Brooklyn also survived his own death sentence when he was shipped to race and die at the only legal dog track in China. Bred in Australia, he found himself in a tiny concrete cell in Macau at the worst racetrack in the world, the Yat Yuen Canidrome. No dog ever got out alive. But he had within him a kind of joy and resilience that allowed him to endure nearly ten years of terrible neglect. In the end, we were able to close the Canidrome and airlift over 500 surviving dogs to safety. Sweet Brooklyn came home to us. He was happy every day, enjoying each moment, even after being diagnosed with cancer and losing a leg. Just as I do, he treasured every day as “extra.”

Q: Did you face any challenges when writing this book?

A: The hardest part about preparing our memoir was knowing that Brooklyn wouldn't live long enough to see it in print. We lost him weeks before finishing the first draft, so the last chapter is stained with tears. But in telling his story, we hoped to demonstrate that no matter what the problem, there is a path to solution. Change starts with the courage to take the first step and then keep going until the end.

Q: What do you believe makes greyhounds unique from other dog breeds?

A: Greyhounds are among the fastest animals on earth, and they love to run. They just don't need to race for the gambling industry. Commercial greyhound racing is an American invention which is based on exploiting dogs for profit, turning gentle family friends into racing machines. Looking back historically, racetracks didn't even think of releasing greyhounds for adoption. In fact, the industry put out the idea that these were vicious dogs, and couldn't live safely in homes. As a result, tens of thousands of greyhounds were killed every year at more than fifty dog tracks nationwide. But then following breakthrough stories on 20/20 and a 1991 National Geographic Explorer exposé, tracks were forced to do better. Racing kennels started to partner with adoption groups, and greyhound rescue blossomed. There are still two dog tracks in the US, with a churn of 2,000 dogs a year. So rescue and adoption remain very important until we can finally outlaw racing nationwide through our federal bill, H.R 3894, the Greyhound Protection Act.

Q: What advice would you give to students who love animals and are interested in protecting animals with the law?

A: It's so important for students to understand that the rigors of law school provide the precise training needed to meet many of life’s challenges. I went to school for four years at night, working by day, and it was very hard. But it was worth it!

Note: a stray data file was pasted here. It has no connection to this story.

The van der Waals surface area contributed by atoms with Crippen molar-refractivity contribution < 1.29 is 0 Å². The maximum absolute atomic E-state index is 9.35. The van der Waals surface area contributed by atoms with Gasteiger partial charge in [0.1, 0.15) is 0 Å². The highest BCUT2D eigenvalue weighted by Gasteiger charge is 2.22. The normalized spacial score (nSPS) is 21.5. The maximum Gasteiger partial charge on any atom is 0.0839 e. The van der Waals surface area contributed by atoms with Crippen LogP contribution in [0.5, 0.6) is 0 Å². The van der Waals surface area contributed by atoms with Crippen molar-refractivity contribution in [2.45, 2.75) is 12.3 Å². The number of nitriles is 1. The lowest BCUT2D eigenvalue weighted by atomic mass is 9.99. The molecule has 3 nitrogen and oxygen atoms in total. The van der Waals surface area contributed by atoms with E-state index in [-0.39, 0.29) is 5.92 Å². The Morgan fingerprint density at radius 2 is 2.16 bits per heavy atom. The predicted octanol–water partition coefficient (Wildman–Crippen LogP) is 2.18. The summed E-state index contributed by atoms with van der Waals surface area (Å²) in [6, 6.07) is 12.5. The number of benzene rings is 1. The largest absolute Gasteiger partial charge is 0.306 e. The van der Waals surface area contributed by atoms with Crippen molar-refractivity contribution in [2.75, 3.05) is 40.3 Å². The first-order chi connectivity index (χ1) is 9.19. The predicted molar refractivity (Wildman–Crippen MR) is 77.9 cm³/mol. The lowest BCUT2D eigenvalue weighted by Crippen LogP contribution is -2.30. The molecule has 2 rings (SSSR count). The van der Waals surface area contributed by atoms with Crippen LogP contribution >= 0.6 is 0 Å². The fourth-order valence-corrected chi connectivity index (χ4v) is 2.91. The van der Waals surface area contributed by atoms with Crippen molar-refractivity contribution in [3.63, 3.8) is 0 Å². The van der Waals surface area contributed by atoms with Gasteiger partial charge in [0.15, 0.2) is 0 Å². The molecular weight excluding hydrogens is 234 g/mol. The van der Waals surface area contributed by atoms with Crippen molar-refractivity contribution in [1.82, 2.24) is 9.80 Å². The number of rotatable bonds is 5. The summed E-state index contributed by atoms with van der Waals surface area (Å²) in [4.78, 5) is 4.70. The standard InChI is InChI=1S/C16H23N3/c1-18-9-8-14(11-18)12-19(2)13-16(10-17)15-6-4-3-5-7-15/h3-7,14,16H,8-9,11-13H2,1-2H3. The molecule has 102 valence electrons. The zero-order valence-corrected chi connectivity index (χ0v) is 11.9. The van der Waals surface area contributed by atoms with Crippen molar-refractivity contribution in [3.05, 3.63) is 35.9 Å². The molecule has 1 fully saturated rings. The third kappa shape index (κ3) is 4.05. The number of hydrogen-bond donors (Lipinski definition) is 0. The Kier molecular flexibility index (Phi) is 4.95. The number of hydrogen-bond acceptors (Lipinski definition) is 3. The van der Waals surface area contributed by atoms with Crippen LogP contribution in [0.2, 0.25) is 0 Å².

I was very fortunate for two reasons. I could not afford a higher education, and received a full scholarship to attend New England Law. Secondly, even though the school does not have an animal law program per se, I was able to tailor a curriculum that prepared me for working in the political and judicial process.

New England Law allowed me to improve myself, learn more, and have the tools to take action. Ever since I survived my early accident, I knew I had a debt to pay. I believed my dog had saved my life by pulling us from the direct path of the train. So when I came out of my coma, I promised to return the favor. I had to do something to help dogs. But what? It was not until several years later that I learned about the cruelty of dog racing. GREY2K was formed in a one-room basement office in 2000, and, since that time, we have closed down nearly 50 tracks in the US and one abroad.

But none of this would ever have happened without the skills and experience I gained in law school. It's really that simple. I cannot stress enough how important is to have the expert skills of analysis that are gained through the study of law. What I especially appreciated about New England Law’s program was the real life legal experience it provided. My internship at the Office of the Attorney General allowed me to observe firsthand how the government and the law interact. I was immediately thrust into helping with cases and had to think on my feet, just as I do every day today. Most of all, my degree provided the roadmap for my legal career and allowed me to keep my promise to dogs.